Kevin Lamarque / Reuters Handover: Trump and Obama in the Oval Office, November 2016

Will Washington Abandon the Order?

The False Logic of Retreat

In This Review

Retreat and Its Consequences: American Foreign Policy and the Problem of World Order
By Robert J. Lieber
Cambridge University Press, 2016
152 pp.
Purchase
The Big Stick: The Limits of Soft Power and the Necessity of Military Force
By Eliot A. Cohen
Basic Books, 2016
304 pp.
Purchase

Should the United States commit its unrivaled power to spreading democracy and cementing Washington’s leadership of the liberal international order that has provided decades of stability and security but has come under increasing strain in recent years? Or would U.S. interests be better served by less American intervention in world affairs—and, in particular, by less exertion of U.S. military force? Theorists and policymakers have argued over those questions for decades, especially since the end of the Cold War. During the past eight years, the Obama administration has changed the terms of the debate by pursuing a strategy of retrenchment. President Barack Obama has sought to reduce U.S. involvement overseas and has moved away from the interventionist strategy of preserving liberal hegemony, arguably shifting closer to something resembling “offshore balancing.” And President-elect Donald Trump could take U.S. foreign policy even further in that direction. That approach was recently advocated in this magazine by the political scientists John Mearsheimer and Stephen Walt, who argued that “instead of policing the world,” Washington should “encourage other countries to take the lead in checking rising powers, intervening itself only when necessary.”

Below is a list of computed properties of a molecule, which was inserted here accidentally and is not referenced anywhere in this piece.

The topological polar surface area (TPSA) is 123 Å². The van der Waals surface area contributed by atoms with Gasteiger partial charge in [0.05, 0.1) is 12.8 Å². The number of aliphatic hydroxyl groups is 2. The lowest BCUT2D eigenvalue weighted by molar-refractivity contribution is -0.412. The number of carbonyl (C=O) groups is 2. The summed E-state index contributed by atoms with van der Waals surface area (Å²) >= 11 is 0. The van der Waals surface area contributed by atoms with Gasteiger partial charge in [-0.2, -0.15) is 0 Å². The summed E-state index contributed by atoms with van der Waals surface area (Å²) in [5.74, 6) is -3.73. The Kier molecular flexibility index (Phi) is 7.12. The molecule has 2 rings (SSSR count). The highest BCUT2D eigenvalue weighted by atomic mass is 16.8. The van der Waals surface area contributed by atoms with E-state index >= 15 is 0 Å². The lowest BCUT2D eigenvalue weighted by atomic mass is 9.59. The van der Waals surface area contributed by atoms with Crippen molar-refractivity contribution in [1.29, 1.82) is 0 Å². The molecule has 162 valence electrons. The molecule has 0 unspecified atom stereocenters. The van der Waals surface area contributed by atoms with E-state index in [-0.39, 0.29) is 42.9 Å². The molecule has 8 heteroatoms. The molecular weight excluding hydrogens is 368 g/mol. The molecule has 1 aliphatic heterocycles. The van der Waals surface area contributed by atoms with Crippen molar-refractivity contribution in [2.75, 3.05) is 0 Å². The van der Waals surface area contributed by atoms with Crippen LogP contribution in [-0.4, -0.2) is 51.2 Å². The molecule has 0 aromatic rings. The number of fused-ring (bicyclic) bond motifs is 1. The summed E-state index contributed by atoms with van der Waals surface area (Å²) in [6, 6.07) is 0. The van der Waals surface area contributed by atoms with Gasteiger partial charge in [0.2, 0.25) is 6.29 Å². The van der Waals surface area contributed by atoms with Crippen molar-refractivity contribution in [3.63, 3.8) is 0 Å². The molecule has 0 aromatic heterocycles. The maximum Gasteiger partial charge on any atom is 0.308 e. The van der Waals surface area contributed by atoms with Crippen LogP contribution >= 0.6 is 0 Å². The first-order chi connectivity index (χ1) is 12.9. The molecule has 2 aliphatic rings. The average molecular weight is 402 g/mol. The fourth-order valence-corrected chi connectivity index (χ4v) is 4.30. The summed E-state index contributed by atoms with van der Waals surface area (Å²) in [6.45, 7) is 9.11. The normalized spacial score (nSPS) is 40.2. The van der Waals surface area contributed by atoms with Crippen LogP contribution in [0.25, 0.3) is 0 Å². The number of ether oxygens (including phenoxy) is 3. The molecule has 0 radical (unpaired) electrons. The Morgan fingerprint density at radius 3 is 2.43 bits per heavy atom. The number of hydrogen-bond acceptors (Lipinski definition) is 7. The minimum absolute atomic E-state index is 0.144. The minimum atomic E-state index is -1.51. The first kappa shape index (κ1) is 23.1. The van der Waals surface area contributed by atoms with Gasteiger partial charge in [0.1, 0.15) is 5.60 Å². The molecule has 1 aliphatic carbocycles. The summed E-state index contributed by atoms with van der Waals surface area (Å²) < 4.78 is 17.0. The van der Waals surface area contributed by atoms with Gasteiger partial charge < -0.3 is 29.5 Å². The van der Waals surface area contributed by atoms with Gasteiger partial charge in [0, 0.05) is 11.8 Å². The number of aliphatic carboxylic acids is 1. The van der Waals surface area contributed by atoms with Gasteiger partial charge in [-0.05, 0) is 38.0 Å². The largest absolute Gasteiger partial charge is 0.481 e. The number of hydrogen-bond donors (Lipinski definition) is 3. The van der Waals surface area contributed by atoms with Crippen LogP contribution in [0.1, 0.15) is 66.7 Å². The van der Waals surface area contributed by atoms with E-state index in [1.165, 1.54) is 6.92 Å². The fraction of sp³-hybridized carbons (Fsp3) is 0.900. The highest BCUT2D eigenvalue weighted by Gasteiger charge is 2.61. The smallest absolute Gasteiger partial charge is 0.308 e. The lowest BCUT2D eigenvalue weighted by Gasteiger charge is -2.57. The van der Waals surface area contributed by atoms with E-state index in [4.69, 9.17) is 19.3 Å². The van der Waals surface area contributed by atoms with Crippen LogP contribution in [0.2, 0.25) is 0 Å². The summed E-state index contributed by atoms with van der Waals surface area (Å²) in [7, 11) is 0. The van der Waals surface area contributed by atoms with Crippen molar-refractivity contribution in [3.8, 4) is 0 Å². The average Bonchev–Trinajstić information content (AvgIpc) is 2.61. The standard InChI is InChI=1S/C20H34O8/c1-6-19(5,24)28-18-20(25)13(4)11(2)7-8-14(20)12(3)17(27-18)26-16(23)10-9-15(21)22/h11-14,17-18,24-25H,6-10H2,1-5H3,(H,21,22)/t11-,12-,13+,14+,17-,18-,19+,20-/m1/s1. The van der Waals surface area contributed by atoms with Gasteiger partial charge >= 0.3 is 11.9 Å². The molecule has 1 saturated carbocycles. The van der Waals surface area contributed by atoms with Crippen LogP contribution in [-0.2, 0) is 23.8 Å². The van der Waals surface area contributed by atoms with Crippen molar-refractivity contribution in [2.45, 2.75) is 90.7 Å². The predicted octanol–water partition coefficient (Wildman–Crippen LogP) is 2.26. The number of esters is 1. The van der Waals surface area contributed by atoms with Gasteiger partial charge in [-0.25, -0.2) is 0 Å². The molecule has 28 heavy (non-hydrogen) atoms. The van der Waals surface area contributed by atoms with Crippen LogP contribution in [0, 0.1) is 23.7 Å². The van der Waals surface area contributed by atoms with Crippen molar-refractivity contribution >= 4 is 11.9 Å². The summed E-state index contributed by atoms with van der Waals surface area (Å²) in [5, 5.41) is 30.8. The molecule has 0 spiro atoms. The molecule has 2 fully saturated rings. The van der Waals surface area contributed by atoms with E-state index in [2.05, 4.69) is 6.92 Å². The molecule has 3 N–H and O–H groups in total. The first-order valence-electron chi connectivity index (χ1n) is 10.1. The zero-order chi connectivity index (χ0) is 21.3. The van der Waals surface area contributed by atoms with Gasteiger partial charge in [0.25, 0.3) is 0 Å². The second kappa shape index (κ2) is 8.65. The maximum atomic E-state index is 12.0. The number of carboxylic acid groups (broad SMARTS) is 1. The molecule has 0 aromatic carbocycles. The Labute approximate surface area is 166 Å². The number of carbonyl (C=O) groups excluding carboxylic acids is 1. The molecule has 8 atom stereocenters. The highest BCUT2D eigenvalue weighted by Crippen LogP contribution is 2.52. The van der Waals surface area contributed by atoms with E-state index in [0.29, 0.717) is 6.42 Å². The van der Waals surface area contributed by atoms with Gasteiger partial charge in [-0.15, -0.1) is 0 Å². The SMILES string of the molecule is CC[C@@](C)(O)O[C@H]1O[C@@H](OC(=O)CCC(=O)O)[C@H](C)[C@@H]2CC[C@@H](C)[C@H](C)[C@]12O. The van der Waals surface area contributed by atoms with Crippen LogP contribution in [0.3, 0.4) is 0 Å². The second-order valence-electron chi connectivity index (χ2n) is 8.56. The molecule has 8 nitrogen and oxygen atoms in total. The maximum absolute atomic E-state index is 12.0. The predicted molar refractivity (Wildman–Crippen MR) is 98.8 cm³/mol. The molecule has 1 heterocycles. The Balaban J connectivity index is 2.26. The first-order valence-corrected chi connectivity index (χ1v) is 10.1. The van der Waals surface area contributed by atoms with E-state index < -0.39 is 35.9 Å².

Obama does not use the terms “retrenchment” or “offshore balancing” to describe his strategy. However, he has made it clear in interviews with journalists and in his public remarks that he believes he has initiated a historic shift in Washington’s engagement with the world, liberating his administration from the orthodoxy of a foreign policy establishment that is hobbled by groupthink (“the Blob,” as one of Obama’s closest advisers called it last year) and that has led the United States into a morass of financially and morally costly overcommitment.

Robert Lieber and Eliot Cohen are two eminent voices of that establishment. Both have recently published important books that assess Obama’s approach and find it wanting. Both land devastating blows against the president’s policies and the assumptions and ideas on which they are based. And both seek

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